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Federal budget 2018: tax and super reforms


Published 9 May 2018

Tax relief, and super reforms particularly for those with low balances, were at the centre of the federal budget, writes Gayle Bryant.

There were a few surprises in the federal government’s 2018 budget around superannuation. Essentially, in its reforms, the government will make it easier for people to cost-effectively manage their super through six main measures:
 

  • Superannuation accounts of $6,000 will have fees capped at 3 per cent a year
  • Fees to exit a superannuation fund will be banned.
  • A new requirement will be introduced requiring inactive super accounts with balances less than $6,000 to be transferred to the Australian Taxation Office. 
  • Young people, or those with inactive or a low-balance, will have to opt-in to life insurance if they want it.
  • Recent retirees will be allowed to make additional super contributions through a work-test exemption.

Introduced as part of the government’s “Protecting your super” package, the ban on exit fees will apply from July 1, 2019, and will cover all super accounts regardless of age or balance.

For low-balance super accounts (below $6,000) passive fees cannot exceed 3 per cent of the balance, which will help stop fees eroding such small balances.

For those who haven’t consolidated their accounts, the government will start taking proactive steps to do it for you. In his budget speech, Federal Treasurer Scott Morrison announced the ATO will proactively reunite people’s inactive or lost super and have it sent to their active super accounts. Also, a new requirement will be introduced requiring inactive super accounts with balances less than $6,000 to be transferred to the ATO.

From July 1, 2019, insurance within super will become an opt-in model for members aged under 25 and those with low balances. The move will also apply to members who have not made a contribution in the previous 13 months and are inactive.

With the changes to insurance, Morrison said young people would no longer have to pay for insurance they don’t want or need. But The Association of Superannuation Funds of Australia chief executive officer Martin Fahy warned that “many young people have dependents and financial commitments so in the instance of a tragic event occurring, particularly disablement early in life, having insurance in place is extremely valuable”.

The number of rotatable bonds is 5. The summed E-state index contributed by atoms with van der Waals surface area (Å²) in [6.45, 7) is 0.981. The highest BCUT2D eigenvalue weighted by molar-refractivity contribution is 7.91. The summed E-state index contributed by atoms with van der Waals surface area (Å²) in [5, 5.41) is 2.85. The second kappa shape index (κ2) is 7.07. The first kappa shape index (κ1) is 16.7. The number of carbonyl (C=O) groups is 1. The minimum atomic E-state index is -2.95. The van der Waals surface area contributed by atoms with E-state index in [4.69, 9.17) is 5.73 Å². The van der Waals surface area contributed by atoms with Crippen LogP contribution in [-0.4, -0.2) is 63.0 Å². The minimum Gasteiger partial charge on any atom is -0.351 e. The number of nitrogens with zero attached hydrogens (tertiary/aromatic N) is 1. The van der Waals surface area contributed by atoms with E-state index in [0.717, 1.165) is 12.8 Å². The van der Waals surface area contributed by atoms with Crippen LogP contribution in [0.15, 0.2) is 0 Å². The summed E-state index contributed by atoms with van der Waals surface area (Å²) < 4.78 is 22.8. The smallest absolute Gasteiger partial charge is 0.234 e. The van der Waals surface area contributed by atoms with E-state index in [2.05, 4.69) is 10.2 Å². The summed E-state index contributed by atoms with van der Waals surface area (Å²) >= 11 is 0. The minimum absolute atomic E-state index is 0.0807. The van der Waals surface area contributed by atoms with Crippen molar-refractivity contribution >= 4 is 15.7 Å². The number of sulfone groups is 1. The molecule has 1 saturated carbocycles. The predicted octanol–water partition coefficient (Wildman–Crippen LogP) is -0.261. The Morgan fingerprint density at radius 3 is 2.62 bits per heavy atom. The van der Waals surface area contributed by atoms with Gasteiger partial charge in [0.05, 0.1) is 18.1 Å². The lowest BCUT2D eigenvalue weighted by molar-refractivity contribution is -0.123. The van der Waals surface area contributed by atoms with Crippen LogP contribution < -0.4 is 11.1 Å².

Additionally, from July 1, 2019, those aged 65 to 74 with a total super balance below $300,000, may rely on an exemption to the work test for voluntary contributions to superannuation.  This exemption applies to the first year a person does not meet the work test. 

Budget deficit or surplus figures over three financial years

-$18.2

BILLION

2017-18 Budget

-$14.5

BILLION

2018-19 Budget

+$2.2

BILLION

2019-20 Budget


Allowing pensioners to earn more

People receiving the age pension can now earn up to $300 per fortnight (up from $250) without affecting their pension. Known as the work bonus, this includes income from self-employment.


Investing more in medical research

More funding has been allocated for medical research projects, clinical trials, scientific collaboration and the development of new medical technologies.


Encouraging longevity

New online skills and health check-ups for people aged 45 to 65 years. An extra $1.4 billion for new and amended listings on the PBS, for medicines to treat diseases including breast cancer.


Reforming super

The Australian Taxation Office will help people to consolidate their inactive super accounts. Fees on low-balance super accounts will be capped at 3 per cent per year, and life insurance will be opt-in for people aged under 25 and those with low balances or inactive accounts. Exit fees will be banned.


Cutting personal income tax

Tax relief starts for low-income and middle-income earners from the 2018–19 financial year, and will continue in 2019–20 to the value of $4.1 billion. People earning between $48,000 and $90,000 per year will get a tax offset of $530. The tax rate will also be progressively lowered for people earning between $87,000 and $200,000 per year.


Ending bracket creep

For the 2018–19 financial year, the top threshold for the 32.5 per cent tax bracket will rise to $90,000, increasing to $120,000 in 2022–23 and to $200,000 in 2024–25. The 37 per cent tax bracket will be abolished.

$2.4

BILLION

Investing in science and research infrastructure

Funding of $2.4 billion will be provided over 12 years for supercomputers, satellite imagery, more accurate GPS, a national space agency and research into artificial intelligence.